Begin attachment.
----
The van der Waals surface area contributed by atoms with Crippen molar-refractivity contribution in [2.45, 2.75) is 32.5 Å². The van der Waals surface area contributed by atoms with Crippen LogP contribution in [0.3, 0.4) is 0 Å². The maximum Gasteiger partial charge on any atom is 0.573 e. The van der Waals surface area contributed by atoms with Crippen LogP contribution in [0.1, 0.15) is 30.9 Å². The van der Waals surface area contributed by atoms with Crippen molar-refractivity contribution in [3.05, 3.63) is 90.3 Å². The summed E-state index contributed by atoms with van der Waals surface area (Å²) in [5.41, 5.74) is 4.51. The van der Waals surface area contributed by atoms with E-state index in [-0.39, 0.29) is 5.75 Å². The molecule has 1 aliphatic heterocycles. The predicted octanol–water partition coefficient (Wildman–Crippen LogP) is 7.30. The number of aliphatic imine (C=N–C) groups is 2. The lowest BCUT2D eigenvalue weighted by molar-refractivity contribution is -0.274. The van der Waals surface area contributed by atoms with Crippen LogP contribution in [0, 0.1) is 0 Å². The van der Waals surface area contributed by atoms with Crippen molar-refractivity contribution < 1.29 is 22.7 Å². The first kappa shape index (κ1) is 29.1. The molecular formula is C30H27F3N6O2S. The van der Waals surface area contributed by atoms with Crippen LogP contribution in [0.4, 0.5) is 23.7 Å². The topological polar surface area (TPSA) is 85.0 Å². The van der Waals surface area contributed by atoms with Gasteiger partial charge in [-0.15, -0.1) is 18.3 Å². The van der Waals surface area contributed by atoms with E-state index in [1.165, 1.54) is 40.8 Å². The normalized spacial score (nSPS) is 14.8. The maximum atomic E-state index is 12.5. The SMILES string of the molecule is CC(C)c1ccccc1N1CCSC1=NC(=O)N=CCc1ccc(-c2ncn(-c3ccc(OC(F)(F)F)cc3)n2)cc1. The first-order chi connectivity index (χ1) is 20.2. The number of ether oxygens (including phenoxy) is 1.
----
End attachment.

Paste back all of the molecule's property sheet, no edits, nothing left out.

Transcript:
The van der Waals surface area contributed by atoms with Crippen molar-refractivity contribution in [2.45, 2.75) is 32.5 Å². The van der Waals surface area contributed by atoms with Crippen LogP contribution in [0.3, 0.4) is 0 Å². The maximum Gasteiger partial charge on any atom is 0.573 e. The van der Waals surface area contributed by atoms with Crippen LogP contribution in [0.1, 0.15) is 30.9 Å². The van der Waals surface area contributed by atoms with Crippen molar-refractivity contribution in [3.05, 3.63) is 90.3 Å². The summed E-state index contributed by atoms with van der Waals surface area (Å²) in [5.41, 5.74) is 4.51. The van der Waals surface area contributed by atoms with E-state index in [-0.39, 0.29) is 5.75 Å². The molecule has 1 aliphatic heterocycles. The predicted octanol–water partition coefficient (Wildman–Crippen LogP) is 7.30. The number of aliphatic imine (C=N–C) groups is 2. The lowest BCUT2D eigenvalue weighted by molar-refractivity contribution is -0.274. The van der Waals surface area contributed by atoms with Crippen LogP contribution in [0, 0.1) is 0 Å². The van der Waals surface area contributed by atoms with Crippen molar-refractivity contribution < 1.29 is 22.7 Å². The first kappa shape index (κ1) is 29.1. The molecular formula is C30H27F3N6O2S. The van der Waals surface area contributed by atoms with Crippen LogP contribution in [0.4, 0.5) is 23.7 Å². The topological polar surface area (TPSA) is 85.0 Å². The van der Waals surface area contributed by atoms with Gasteiger partial charge in [-0.15, -0.1) is 18.3 Å². The van der Waals surface area contributed by atoms with E-state index in [1.165, 1.54) is 40.8 Å². The normalized spacial score (nSPS) is 14.8. The maximum atomic E-state index is 12.5. The SMILES string of the molecule is CC(C)c1ccccc1N1CCSC1=NC(=O)N=CCc1ccc(-c2ncn(-c3ccc(OC(F)(F)F)cc3)n2)cc1. The first-order chi connectivity index (χ1) is 20.2. The number of ether oxygens (including phenoxy) is 1.